You are Richard Strauss, and it's 1948. You're one of the great composers of the 20th century, yet you remember well the 19th and its spirit.
Gone. All gone. Devastated.
Still you remember the candlelight and elegance and the waltzes and the women in their ball gowns with the V-necklines and pearls.
Gone. Your Europe, and especially Germany, has been converted to husks of buildings by the American blockbuster bombs and the British incendiaries. The bodies and parts of bodies have been collected and removed, mostly.
You were never quite of your time, though. You shocked your contemporaries before the Great War with your operas Elektra and Salome. Now you are not of your time again, but in an opposite way. You knew Europe before the Apocalypse. Now, as vitality ebbs from you, you want to bear witness to a better age.
But you, too, were a bit player in the Apocalypse. You didn't have a lot of time for that Herr Hitler, an Austrian-Bavarian yob, but although he was rough around the edges, he wasn't totally uncultured. He appreciated Beethoven and Bruckner. So to save yourself some bother, you agreed to stay on in what the brown shirts called the "Motherland" and conduct at Beyreuth.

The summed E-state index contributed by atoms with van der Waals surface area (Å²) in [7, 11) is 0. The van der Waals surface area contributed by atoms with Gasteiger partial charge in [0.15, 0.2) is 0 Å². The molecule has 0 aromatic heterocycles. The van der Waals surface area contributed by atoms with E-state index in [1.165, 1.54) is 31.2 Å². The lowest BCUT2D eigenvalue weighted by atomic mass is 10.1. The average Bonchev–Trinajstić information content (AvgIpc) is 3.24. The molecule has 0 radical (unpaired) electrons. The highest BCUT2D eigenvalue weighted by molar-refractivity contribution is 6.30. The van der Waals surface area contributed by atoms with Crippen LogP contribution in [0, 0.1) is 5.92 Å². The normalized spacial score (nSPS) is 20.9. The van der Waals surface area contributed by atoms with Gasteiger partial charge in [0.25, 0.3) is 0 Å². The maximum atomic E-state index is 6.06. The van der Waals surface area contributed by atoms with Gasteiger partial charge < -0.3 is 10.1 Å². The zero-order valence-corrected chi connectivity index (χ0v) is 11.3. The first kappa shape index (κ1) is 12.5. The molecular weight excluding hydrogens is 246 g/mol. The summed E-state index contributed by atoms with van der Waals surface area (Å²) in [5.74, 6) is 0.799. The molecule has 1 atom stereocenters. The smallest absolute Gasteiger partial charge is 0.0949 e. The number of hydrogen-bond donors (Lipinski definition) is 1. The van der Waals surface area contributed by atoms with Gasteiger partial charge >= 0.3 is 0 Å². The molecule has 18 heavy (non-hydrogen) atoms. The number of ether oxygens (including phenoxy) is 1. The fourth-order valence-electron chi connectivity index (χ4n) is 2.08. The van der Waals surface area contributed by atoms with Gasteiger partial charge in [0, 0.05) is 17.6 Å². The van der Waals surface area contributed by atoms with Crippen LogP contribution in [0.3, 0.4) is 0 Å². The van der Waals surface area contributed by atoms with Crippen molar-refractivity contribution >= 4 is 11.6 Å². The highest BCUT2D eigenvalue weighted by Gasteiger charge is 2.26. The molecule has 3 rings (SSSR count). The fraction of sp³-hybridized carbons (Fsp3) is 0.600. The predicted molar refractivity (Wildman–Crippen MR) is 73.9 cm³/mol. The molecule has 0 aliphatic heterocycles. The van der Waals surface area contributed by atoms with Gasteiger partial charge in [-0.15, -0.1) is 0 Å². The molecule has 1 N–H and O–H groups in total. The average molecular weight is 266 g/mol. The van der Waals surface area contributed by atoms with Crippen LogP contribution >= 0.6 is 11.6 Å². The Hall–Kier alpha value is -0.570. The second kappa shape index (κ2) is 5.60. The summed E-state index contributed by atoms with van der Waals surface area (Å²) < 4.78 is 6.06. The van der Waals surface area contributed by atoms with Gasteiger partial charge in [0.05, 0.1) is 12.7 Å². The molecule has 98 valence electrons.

The Allied occupying forces, who have spent millions of lives to overcome the evil regime you made your peace with, are understandably not inclined to take your musical brilliance into account in their de-Nazification program. They tell you that if you want to conduct again you can go to hell and wait.
You understand hell but you don't have time to wait. Yet here you are, and if your soul is corroded, you are still Richard Strauss, artist. Not even the end of your world has erased Rosenkavalier and more from memory.
Memory. The ultimate seductress, she calls. Yes. Now, yes.
So, living past the age that kindled your flame, you bear witness. You write Four Last Songs. Frühling (Spring), September, Beim Schlafengehen (Going to Sleep) and Im Abendrot (at sunset), to texts by Hermann Hesse and Joseph von Eichendorf. The last notes of the musical Romantic Era until the seas grow tired and the mountains kneel on the plain.
They are as beautiful as anything earthly can be.
And those who have ears to hear, still do. Your last songs have been recorded by great sopranos like Kirsten Flagstad, Elizabeth Schwartzkopf, Gundula Janowitz, Kiri te Kanawa. Your world is gone but not lost. Thank you, Richard Strauss.
You can sleep now.